Cheerleaders: Changing The Chant

For too long the cheerleader has been regarded as a ditzy, sexualised, female figure of fun. Glorious takes a peek at the history of cheerleading and declares it’s time for positive change

By Emily Spiller

If you’ve seen cheerleaders on the big screen, the chances are the characters were portrayed as ditzy airheads or sexualised objects, likely by young women. Movies typically reduce female cheerleaders to derogatory stereotypes, but this doesn’t reflect the reality of the modern sport. Cheerleaders are powerful and passionate athletes who break traditional gender roles. So why does the film industry persist in misrepresenting them? And how did it all start? Let’s take a closer look.

America Beauty 1999, Dreamworks Pictures.

What is now a competitive sport was originally considered an afterthought for football teams. Surprisingly, cheerleading originated in male-only American colleges in the late 1800s, when strong men on campus used military chants to instil school spirit. Cheerleaders were highly valued at the time. It was only in the years following World War II that cheerleading became a more feminine pursuit. The film industry has a long history of portraying female cheerleaders as objects of sexual desire. You only have to look at the cartoon and graphic novel portrayal of Harley Quinn. In the original, she was The Joker’s assigned therapist at Arkham Asylum. Listening to his troubles alongside her daily stresses drove her to madness, resulting in a jester theme costume. The 2016 box-office smash film Suicide Squad features Margot Robbie dressed in a skimpy cheerleader outfit, with replicas now guaranteed at every university Halloween party.

More seriously, Debbie Does Dallas, is a well-known 1970s adult film in which a group of high school girls trade sexual favours for money so one of their teammates can audition for the Dallas Cowboys Cheerleaders. Twenty years later, not much had changed. Multiple award-winning American Beauty featured Kevin Spacey’s character imploding his suburban life out of lust for a high-school cheerleader. Lead female, Mena Suvari, then aged just 19, performed the stereotypical self-obsessed teen exceptionally well, making it uncomfortable viewing.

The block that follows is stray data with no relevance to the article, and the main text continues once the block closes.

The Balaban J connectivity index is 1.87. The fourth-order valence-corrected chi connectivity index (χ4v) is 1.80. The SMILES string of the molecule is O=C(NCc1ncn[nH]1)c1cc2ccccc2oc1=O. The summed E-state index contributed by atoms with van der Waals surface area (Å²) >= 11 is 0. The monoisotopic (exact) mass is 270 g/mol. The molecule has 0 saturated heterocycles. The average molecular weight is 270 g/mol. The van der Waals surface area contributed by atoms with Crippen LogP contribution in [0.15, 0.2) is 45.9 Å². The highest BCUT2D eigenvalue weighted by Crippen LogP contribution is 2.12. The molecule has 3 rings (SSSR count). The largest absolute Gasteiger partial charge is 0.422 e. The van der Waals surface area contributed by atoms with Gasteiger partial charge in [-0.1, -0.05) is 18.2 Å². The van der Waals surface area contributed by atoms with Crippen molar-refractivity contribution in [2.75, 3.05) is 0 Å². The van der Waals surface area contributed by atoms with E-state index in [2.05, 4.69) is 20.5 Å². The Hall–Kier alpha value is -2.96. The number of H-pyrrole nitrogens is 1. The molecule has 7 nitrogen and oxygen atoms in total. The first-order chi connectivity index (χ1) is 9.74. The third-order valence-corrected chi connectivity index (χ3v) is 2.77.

Bring It On, 2000.

There was more on the way in the same vein: one year later, Bring It On delved into the actual sport of cheerleading by focusing on teamwork, democracy (or ‘cheer-ocracy’) and the importance of wearing Spanx. However the same message was still hammered home: to be successful, you must utilise sexual undertones. Remember the bikini car washes? Many young pre-teeners idolised the main character Torrance, repeating all the words to their opening song: “I’m sexy. I’m cute. I’m popular to boot” at every opportunity. Stereotypically, Torrance is shallow and dim-witted, prioritising winning competitions over academics or personal relationships. This portrayal of female cheerleaders as one-dimensional characters is harmful to young women who are interested in becoming involved in the sport. It also does a disservice to the athletes who dedicate their time and energy to perfecting their craft.

Cheer, Netflix.

In addition to these negative stereotypes, female cheerleaders are often seen to be engaged in catty rivalries. This is best exemplified in the television series Glee, where the members of the competitive cheerleading team are constantly pitted against each other in a battle for supremacy. While there may be some truth to this portrayal, it doesn’t reflect the reality of most cheerleading squads, usually made up of close-knit groups of friends who support and encourage one another. This camaraderie is highlighted in the six-part Netflix docuseries Cheer, which follows the Texas-based Navarro College Bulldogs cheerleading squad in preparation for one of their most crucial competitions. It demonstrates the dedication, blood, sweat and tears these young athletes need to compete under the leadership of their formidable coach, Monica Aldama. The show is uplifting and at pains to emphasise that cheerleading is not just about looking good, it also takes hard work and discipline. Cheer is uplifting, stating the necessity of remaining positive and believing in yourself regardless of the circumstances.

Bring It On, 2000, Universal.

A markedly different approach is taken by the film Poms in 2019, introducing the concept of considerably older people as cheerleaders. This touching and inspirational movie is based on the real-life Sun City Poms. Diane Keaton plays Martha, a strong-willed introvert who reluctantly goes to a retirement community. After Sheryl, her carefree neighbour, pushes them to become best friends, the women organise a cheerleading squad. They persuade others to join despite difficulties ranging from health issues to an unsupportive community leader (played by legendary Celia Weston). They soon realise it is never too late to pursue their dreams, even if the odds are stacked against them. Angelica Huston and critics both publicly blasted the film, claiming the script did the all-star cast no favours but it did have its fans. It gently emphasised the true power and beauty of female solidarity while showing the realities of growing older, at the same time trying to enjoy later life. I was reminded that all we need from friends is a willingness to celebrate our victories and support one another through our difficulties. That, I believe, is worth a few cheers.